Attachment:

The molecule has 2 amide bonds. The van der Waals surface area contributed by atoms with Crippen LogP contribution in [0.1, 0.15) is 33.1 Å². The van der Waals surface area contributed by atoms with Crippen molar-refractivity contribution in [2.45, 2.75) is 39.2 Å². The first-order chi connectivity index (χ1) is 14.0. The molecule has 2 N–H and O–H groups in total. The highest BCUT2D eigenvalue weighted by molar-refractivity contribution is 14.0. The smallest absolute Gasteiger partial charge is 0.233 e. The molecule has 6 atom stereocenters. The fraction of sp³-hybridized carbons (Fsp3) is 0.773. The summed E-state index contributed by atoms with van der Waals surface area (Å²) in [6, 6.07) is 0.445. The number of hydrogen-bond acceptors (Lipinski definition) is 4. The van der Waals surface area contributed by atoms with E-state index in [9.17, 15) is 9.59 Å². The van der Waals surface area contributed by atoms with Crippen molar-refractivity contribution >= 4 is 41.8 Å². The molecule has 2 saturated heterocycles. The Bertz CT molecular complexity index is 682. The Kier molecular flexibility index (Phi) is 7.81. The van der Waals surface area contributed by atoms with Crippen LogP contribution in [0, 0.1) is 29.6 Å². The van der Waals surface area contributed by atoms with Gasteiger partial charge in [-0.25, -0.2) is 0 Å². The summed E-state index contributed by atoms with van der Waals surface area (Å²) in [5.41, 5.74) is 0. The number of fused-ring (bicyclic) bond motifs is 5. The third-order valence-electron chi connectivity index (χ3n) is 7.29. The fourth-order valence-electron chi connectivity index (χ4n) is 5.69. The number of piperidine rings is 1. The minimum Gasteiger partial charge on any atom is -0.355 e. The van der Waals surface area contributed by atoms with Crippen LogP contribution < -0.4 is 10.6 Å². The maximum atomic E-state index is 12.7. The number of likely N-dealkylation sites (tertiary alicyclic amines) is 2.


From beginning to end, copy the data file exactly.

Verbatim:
The molecule has 2 amide bonds. The van der Waals surface area contributed by atoms with Crippen LogP contribution in [0.1, 0.15) is 33.1 Å². The van der Waals surface area contributed by atoms with Crippen molar-refractivity contribution in [2.45, 2.75) is 39.2 Å². The first-order chi connectivity index (χ1) is 14.0. The molecule has 2 N–H and O–H groups in total. The highest BCUT2D eigenvalue weighted by molar-refractivity contribution is 14.0. The smallest absolute Gasteiger partial charge is 0.233 e. The molecule has 6 atom stereocenters. The fraction of sp³-hybridized carbons (Fsp3) is 0.773. The summed E-state index contributed by atoms with van der Waals surface area (Å²) in [6, 6.07) is 0.445. The number of hydrogen-bond acceptors (Lipinski definition) is 4. The van der Waals surface area contributed by atoms with E-state index in [9.17, 15) is 9.59 Å². The van der Waals surface area contributed by atoms with Crippen molar-refractivity contribution >= 4 is 41.8 Å². The molecule has 2 saturated heterocycles. The Bertz CT molecular complexity index is 682. The Kier molecular flexibility index (Phi) is 7.81. The van der Waals surface area contributed by atoms with Crippen LogP contribution in [0, 0.1) is 29.6 Å². The van der Waals surface area contributed by atoms with Gasteiger partial charge in [-0.25, -0.2) is 0 Å². The summed E-state index contributed by atoms with van der Waals surface area (Å²) in [5.41, 5.74) is 0. The number of fused-ring (bicyclic) bond motifs is 5. The third-order valence-electron chi connectivity index (χ3n) is 7.29. The fourth-order valence-electron chi connectivity index (χ4n) is 5.69. The number of piperidine rings is 1. The minimum Gasteiger partial charge on any atom is -0.355 e. The van der Waals surface area contributed by atoms with Crippen LogP contribution < -0.4 is 10.6 Å². The maximum atomic E-state index is 12.7. The number of likely N-dealkylation sites (tertiary alicyclic amines) is 2.